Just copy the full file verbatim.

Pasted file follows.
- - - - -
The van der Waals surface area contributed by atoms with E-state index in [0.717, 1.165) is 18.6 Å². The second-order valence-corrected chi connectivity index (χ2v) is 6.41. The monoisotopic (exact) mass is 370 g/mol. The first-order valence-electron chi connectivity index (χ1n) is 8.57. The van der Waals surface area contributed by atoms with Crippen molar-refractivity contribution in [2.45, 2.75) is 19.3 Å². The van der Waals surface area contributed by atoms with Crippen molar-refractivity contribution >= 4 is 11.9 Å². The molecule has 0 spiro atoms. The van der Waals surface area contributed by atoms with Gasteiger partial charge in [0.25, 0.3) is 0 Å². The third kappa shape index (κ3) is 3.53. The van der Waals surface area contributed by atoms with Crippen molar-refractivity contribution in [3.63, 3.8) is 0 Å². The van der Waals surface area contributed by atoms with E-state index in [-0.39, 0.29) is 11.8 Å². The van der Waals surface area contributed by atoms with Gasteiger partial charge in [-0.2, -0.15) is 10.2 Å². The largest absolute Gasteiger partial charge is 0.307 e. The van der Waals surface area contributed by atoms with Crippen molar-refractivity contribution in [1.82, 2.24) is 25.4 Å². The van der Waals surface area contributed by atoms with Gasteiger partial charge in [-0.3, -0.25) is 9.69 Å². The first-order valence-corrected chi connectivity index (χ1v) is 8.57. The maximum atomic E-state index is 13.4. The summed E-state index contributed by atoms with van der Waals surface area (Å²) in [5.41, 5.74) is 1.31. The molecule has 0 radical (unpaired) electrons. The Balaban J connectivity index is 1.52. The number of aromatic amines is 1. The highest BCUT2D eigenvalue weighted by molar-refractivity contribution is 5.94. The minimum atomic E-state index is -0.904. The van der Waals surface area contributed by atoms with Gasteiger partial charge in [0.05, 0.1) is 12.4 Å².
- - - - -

The van der Waals surface area contributed by atoms with E-state index in [0.717, 1.165) is 18.6 Å². The second-order valence-corrected chi connectivity index (χ2v) is 6.41. The monoisotopic (exact) mass is 370 g/mol. The first-order valence-electron chi connectivity index (χ1n) is 8.57. The van der Waals surface area contributed by atoms with Crippen molar-refractivity contribution in [2.45, 2.75) is 19.3 Å². The van der Waals surface area contributed by atoms with Crippen molar-refractivity contribution >= 4 is 11.9 Å². The molecule has 0 spiro atoms. The van der Waals surface area contributed by atoms with Gasteiger partial charge in [0.25, 0.3) is 0 Å². The third kappa shape index (κ3) is 3.53. The van der Waals surface area contributed by atoms with Crippen molar-refractivity contribution in [3.63, 3.8) is 0 Å². The van der Waals surface area contributed by atoms with E-state index in [-0.39, 0.29) is 11.8 Å². The van der Waals surface area contributed by atoms with Gasteiger partial charge in [-0.2, -0.15) is 10.2 Å². The largest absolute Gasteiger partial charge is 0.307 e. The van der Waals surface area contributed by atoms with Crippen molar-refractivity contribution in [1.82, 2.24) is 25.4 Å². The van der Waals surface area contributed by atoms with Gasteiger partial charge in [-0.3, -0.25) is 9.69 Å². The first-order valence-corrected chi connectivity index (χ1v) is 8.57. The maximum atomic E-state index is 13.4. The summed E-state index contributed by atoms with van der Waals surface area (Å²) in [5.41, 5.74) is 1.31. The molecule has 0 radical (unpaired) electrons. The Balaban J connectivity index is 1.52. The number of aromatic amines is 1. The highest BCUT2D eigenvalue weighted by molar-refractivity contribution is 5.94. The minimum atomic E-state index is -0.904. The van der Waals surface area contributed by atoms with Gasteiger partial charge in [0.05, 0.1) is 12.4 Å².